> I can give a man/woman doing this. But even then, he or his company has all
> the rights to earn money with supporting the "corporate users" and he has to
> do it, because without Canonicals work and efford, Linux (speaking not about
> the kernel but about a complete distribution) will stay only as a server OS
> choice, and will not be ready for the Desktop in the next 20 years.
and if you spend the small (and I consider 20 people small) developer time
all about the place the desktop parts still doesn't come forward. THAT is my
> And you know why? Because many of the clients for special software will always
> run only on Windows, and that won't change, if nobody is pushing it.
If you would invest in wine (rms side of "should move to linux software
aside) THAT would be userfriendly because nobody would run a server app on
wine (who is in their right mind) but users could use a desktop program on a
linux desktop. The failure rate of that program would then be similar to
being run on windows so the transition would even be simpler for the user :)
> Thinking about Novell/SuSE. Please think about, where Novell came from...and
> their favourite choice is still Windows. SuSE Linux was only a way away from
> their old Novell Server OS, which is old and obsolete since 100 years.
When I just looked a little around novell.com I saw more either general
stuff and linux - not specific windows.
> Thinking about RedHat, even they play a role in not pushing Linux to the
> Desktops. Because they don't want, because the client software for e.g.
> SAP/Oracle/you name it is running on, take a guess, yes, right, Windows.
Aha, and that will change if you don't push the desktop? Old hen-egg
problem, hmm? And there is a client for linux for oracle btw.
> > Make linux more userfriendly to the human behind the machine
> > on his desk. THEN companies will approach canonical about support contracts
> > for linux on the desktop.
> No. You will gain more "support contracts" if you are forcing the media to
> push a word. WIthout PR or marketing like MS or RH is doing you can forget
> about being a first class workstation OS.
And you get lots of PR if you experience lots of workstation specific bugs
like I did? I don't have problems with apache or the kernel, I have problems
with nautilus-cd burn and pornview. And my laptop not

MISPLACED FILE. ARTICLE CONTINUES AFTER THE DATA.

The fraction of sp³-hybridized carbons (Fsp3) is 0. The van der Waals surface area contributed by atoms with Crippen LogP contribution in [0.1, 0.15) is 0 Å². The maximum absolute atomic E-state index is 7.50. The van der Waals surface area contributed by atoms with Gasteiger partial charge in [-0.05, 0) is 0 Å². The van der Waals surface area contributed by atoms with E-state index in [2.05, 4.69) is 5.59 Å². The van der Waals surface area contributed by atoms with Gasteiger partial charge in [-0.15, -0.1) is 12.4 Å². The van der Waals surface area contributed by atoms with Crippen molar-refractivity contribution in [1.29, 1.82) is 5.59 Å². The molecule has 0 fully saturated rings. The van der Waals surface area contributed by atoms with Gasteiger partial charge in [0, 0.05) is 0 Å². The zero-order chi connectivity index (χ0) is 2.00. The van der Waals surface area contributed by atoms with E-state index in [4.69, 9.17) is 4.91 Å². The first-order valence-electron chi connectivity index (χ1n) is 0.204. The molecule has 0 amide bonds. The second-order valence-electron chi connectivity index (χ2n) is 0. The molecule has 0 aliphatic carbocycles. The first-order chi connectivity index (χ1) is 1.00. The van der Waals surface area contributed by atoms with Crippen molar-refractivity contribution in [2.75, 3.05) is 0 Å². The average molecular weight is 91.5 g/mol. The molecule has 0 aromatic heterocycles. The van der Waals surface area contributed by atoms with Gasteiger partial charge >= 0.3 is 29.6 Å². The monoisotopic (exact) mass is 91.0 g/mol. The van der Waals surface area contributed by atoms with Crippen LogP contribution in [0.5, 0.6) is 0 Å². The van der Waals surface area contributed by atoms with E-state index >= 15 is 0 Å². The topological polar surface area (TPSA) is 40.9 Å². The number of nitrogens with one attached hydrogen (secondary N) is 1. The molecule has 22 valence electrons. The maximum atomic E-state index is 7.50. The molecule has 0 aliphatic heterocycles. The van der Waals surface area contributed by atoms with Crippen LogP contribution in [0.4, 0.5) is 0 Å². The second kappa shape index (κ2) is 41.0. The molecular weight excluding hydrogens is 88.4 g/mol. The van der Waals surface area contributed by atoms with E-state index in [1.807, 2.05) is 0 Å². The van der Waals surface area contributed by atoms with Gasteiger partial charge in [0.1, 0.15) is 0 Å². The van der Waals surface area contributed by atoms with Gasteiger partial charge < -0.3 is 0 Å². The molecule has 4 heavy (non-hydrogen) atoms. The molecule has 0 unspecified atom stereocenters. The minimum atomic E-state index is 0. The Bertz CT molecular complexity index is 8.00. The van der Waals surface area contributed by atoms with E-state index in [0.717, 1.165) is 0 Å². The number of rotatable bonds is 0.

hibernating/suspending. And my mouse not working.
> But for this, you need a first class, well supported, operating system, with a
> lot of supported killer app software. And secondly you need to make sure,
> that the software vendors can trust you.
Killer apps for the desktop? All a machine nowadays needs is internet and
you are ready to go on the desktop. You *could* even use those hype-ajax
office thingies on the internet and forget OOo. You need a good browser and,
above all! Internet! See my comments about modem/isdn (<- take a look at
support of isdn) "it should "Just Work", TM".
> > Fewer, in smaller volume, but _that_ was what I
> > understood Mark was spending his money on.
> I think we don't have to care about where and why Mark is spending his money.
If you work for ubuntu - being paid - I really think you should care about
where Mark is spending his money on. Or more precisely, realise in what he
is spending his money. I don't think he is spending it in a commercial
endeavour, he is spending it in doing something good.
> > Surely ubuntu will amortize
> > itself faster with more focus on the server - but was that the intent?
> This is not correct. Please have in mind, that most of the work on OSS is done
> by people like you or me, who don't get any money from anyone working on OSS.
Don't think so. Like I said multiple times already, too few is being done on
the ui/polish side. Because it's uninteresting to devs.
> There is no such thing as Enterprise Ubuntu. There is only Ubuntu (and their
> flavours like Kubuntu/Edubuntu/XFCE Ubuntu (TBD)) and a company who is giving
> support to other companies.
See the other comments, there will be.
> > From
> > what I read in Mark's remarks about dapper drake he wants it to go head on
> > against vista - not windows server 2000something. I think there is this
> Well, Windows 2000something is obsolete, when Vista will hit the market. So
One "0" to many, I was refering to windows vista server or whatever that is
> Ubuntu has to fight on the Server market against Vista, and, this is a bigger
> problem, as well against Vista on the Desktop.
Why? Doesn't linux already do *very* good on the server, with the likes of
novell, rh and such? But I see no real fight going on on the desktop.
> And yes, Canonical pays a lot of people, who are doing a lot of work for
> Ubuntu to make it better, and it doesn't matter if it's on the Desktop or on
> the Server.
To call 20 people "a lot of people" is a little overstatement in my opinion
when M$ is having looooots more people working solely on their desktop
environment. And they even don't have to care about certain applications
because external companies are offering products. Despite XP being able to
burn cd's nero is still selling strong. But if there is no burning software
at all on linux that is normal user friendly then there is trouble. And
please don't say that nero is also on linux...